Exports hit record in the first half, set for a record year

Home > Business > Economy

print dictionary print

Exports hit record in the first half, set for a record year

President Moon Jae-in, right, is briefed on Korea's trade at an event celebrating the departure of HMM’s Hanul container ship from Busan to Europe at the Busan New Port on Tuesday. [YONHAP]

President Moon Jae-in, right, is briefed on Korea's trade at an event celebrating the departure of HMM’s Hanul container ship from Busan to Europe at the Busan New Port on Tuesday. [YONHAP]

 
Exports broke $300 billion for the first time ever in a January-to-June period as global demand rebounded, with an annual record very possible given the trend and the outlook in foreign markets.  
 
According to the Ministry of Trade, Industry and Energy on Thursday, in the first half of 2021, Korea’s exports hit $303.2 billion, up 26.1 percent on year. 
 
It was the fastest on-year growth in 11 years.  
 
The previous record for total exports was in the first half 2018, when $296.7 billion was achieved.  
 
If the trend continues, a full-year export record is possible, breaking the $600 billion of 2018.
 
Imports in the first half rose 24 percent to $285.1 billion, and the trade surplus was $18.1 billion.  
 
In a statement, the ministry noted that the exports are recovering faster than after any previous crisis, with all the ground lost won back in the last two quarters of 2020.
 
Robust exports in the first half were led by semiconductors, petrochemicals, automobiles and fuel cells.  
 
For the first time since January 2011, exports in 15 key categories increased year-on-year. Of those, 14 have grown for four consecutive years.  
 
In the first half, exports in 13 out of the 15 key categories grew double-digits.
 
Semiconductor exports rose 21.9 percent to $57.1 billion. Petrochemical exports grew 51.1 percent to $26.1 billion, a record amount.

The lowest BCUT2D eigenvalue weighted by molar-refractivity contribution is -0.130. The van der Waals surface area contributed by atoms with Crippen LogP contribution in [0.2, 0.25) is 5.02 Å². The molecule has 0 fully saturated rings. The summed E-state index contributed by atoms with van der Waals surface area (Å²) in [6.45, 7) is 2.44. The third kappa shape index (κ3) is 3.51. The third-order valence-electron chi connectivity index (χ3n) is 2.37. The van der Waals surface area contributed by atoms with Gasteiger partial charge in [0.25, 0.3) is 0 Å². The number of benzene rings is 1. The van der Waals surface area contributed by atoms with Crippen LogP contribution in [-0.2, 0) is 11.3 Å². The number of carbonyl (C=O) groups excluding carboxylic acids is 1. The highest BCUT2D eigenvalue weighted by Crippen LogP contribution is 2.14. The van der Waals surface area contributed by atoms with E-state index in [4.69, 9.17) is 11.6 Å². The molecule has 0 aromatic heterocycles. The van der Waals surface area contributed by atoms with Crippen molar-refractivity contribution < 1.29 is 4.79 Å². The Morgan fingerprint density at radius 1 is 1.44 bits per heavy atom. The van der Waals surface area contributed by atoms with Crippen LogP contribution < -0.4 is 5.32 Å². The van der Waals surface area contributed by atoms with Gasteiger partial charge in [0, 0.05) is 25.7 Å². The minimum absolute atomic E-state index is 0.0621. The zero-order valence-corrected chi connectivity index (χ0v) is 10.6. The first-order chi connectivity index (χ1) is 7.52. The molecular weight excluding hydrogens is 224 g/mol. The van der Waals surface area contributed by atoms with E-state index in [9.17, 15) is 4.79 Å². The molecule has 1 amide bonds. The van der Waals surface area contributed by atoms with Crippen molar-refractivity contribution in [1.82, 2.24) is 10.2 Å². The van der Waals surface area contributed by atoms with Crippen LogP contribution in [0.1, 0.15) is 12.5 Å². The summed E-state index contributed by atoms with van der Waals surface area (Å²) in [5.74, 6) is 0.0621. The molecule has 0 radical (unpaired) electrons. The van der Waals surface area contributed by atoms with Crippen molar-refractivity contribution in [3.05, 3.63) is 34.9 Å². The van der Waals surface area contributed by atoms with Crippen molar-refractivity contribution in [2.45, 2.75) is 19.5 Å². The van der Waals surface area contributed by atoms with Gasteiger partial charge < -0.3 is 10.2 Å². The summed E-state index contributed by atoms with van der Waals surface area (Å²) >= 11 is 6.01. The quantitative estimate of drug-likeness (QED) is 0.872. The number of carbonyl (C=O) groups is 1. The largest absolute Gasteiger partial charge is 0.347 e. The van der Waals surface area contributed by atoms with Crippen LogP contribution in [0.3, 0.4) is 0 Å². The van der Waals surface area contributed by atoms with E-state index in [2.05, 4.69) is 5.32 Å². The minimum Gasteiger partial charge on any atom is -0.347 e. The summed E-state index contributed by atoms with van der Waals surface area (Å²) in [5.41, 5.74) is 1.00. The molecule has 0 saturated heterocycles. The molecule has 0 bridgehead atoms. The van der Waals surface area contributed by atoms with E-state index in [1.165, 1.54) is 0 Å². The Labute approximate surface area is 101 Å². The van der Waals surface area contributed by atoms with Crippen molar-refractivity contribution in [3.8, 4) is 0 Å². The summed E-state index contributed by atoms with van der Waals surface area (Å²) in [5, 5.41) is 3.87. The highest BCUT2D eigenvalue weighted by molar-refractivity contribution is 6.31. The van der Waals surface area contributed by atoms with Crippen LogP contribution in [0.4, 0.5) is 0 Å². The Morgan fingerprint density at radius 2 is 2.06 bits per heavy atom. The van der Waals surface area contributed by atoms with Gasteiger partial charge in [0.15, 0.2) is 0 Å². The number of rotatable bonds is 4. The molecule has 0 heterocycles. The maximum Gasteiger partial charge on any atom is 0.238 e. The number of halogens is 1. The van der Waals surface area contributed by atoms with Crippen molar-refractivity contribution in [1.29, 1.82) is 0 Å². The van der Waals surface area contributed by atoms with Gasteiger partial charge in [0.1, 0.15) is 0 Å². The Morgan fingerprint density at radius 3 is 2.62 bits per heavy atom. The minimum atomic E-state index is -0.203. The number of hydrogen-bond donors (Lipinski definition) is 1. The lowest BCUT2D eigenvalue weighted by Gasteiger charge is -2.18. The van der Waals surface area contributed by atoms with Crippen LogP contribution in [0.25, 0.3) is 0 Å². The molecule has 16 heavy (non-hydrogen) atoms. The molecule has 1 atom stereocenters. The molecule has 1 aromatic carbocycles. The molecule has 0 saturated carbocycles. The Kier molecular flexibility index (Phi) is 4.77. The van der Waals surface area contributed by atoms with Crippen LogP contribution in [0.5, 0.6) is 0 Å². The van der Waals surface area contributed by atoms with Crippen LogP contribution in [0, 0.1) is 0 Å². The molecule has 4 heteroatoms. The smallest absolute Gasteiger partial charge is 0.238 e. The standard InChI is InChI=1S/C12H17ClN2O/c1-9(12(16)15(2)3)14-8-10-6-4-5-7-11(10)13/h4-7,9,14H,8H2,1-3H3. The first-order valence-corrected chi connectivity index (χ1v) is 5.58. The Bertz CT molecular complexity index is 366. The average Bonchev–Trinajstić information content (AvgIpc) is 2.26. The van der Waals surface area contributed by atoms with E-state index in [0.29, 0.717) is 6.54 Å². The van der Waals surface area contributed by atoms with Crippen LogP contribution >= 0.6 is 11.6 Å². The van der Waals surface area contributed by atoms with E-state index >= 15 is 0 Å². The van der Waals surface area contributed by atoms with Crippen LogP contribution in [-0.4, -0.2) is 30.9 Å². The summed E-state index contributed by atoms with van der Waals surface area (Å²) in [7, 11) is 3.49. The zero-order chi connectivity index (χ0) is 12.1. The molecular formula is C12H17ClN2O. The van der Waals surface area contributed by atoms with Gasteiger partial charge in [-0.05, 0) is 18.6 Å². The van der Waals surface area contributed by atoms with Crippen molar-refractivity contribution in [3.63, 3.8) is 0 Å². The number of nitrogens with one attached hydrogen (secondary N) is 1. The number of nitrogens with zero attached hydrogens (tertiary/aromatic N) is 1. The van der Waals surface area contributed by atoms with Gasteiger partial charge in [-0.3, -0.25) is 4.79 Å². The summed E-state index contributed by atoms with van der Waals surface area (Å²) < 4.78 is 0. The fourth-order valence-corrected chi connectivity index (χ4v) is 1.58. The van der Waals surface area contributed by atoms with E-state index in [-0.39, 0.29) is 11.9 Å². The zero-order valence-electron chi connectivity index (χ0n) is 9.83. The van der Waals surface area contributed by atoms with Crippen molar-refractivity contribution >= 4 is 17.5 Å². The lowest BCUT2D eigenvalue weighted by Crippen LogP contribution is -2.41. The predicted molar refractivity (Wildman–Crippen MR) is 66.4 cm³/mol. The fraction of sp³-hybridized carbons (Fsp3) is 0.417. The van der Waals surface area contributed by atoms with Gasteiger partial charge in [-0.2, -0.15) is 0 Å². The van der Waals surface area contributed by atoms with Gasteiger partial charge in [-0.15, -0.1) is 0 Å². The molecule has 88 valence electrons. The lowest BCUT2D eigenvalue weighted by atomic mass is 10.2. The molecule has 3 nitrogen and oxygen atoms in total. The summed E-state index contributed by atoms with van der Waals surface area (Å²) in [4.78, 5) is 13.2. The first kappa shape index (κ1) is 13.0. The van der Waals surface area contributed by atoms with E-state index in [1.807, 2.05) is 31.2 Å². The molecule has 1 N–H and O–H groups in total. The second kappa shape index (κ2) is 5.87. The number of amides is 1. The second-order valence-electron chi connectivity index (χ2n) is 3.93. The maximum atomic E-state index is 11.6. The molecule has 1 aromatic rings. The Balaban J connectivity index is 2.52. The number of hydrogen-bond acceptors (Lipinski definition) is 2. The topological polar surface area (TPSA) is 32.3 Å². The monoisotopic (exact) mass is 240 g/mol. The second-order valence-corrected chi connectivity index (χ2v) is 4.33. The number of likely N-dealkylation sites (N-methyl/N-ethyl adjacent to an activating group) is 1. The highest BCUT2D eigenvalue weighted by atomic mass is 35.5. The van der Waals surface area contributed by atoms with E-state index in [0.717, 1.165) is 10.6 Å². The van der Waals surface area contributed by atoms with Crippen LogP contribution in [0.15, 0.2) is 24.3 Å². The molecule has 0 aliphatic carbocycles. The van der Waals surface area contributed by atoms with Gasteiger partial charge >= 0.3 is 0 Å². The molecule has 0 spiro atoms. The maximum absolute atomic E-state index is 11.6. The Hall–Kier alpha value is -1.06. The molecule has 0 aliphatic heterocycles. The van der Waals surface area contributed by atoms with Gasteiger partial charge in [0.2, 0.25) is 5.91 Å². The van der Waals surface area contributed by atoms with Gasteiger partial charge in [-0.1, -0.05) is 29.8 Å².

Automotive exports grew 49.9 percent, the sharpest increase since 2010, to $24.6 billion.  
 
Biohealth exports rose 27.7 percent to $7.7 billion, a record amount, while fuel cell exports grew 24.1 percent to $4.3 billion, a first-half record total.  
 
Exports to eight of nine major markets grew rapidly. The exception was the Middle East, where first-half exports were up just 5.8 percent following an 18.2 percent drop in the first quarter.
 
In the second quarter of 2021, exports to the Middle East increased 10 percent, and with oil prices high, sales to this region are expected to remain strong.  
 
Exports to China, Korea’s largest export market, grew 23.8 percent in the first half to $76 billion, while exports to the United States, the second largest export market for Korea, grew 34.6 percent to $46.5 billion.  
 
Exports to Europe in the first six months of this year were up 44.5 percent to $31.4 billion won, while exports to Asean rose 17 percent to $49.3 billion.  
 
In June, Korea’s exports rose 39.7 percent on year to $54.8 billion, the third highest monthly exports by value. 
 
The record was in September 2017, when the total hit $55.1 billion.
 
The government emphasized that exports exceeded $50 billion for the last four consecutive months.  
 
Exports in the second quarter were up 42.1 percent on year, while imports rose 40.7 percent on-year.  
 
The trade surplus last month was $4.4 billion, the 14th consecutive month with the statistic in the black.
 
“We have received the best result in the first half on exports based on our competitive manufacturing industry,” Minister of Trade, Industry and Energy Moon Sung-wook said. “We were able to reaffirm not only quantitative growth but also growth in quality.”
 
Moon especially noted the strong growth of high-value future-growth products, including system semiconductors, environment-friendly vehicles, biohealth products and fuel cells.  
 
The Minister noted rising raw material prices triggered by the global recovery, which could affect Korea’s exports.  
 
According to a survey released by the Bank of Korea on Tuesday, 93.2 percent of 465 companies, including 340 manufactures, said they have had to purchase raw materials at a higher price than last year, and 83.3 percent said the rising raw material prices are having a negative impact on profitability.  
 
“The government will do its best so that our exports not only recover but achieve a new record this year,” Moon said.   
 
 
 

BY LEE HO-JEONG [lee.hojeong@joongang.co.kr]
Log in to Twitter or Facebook account to connect
with the Korea JoongAng Daily
help-image Social comment?
s
lock icon

To write comments, please log in to one of the accounts.

Standards Board Policy (0/250자)

What’s Popular Now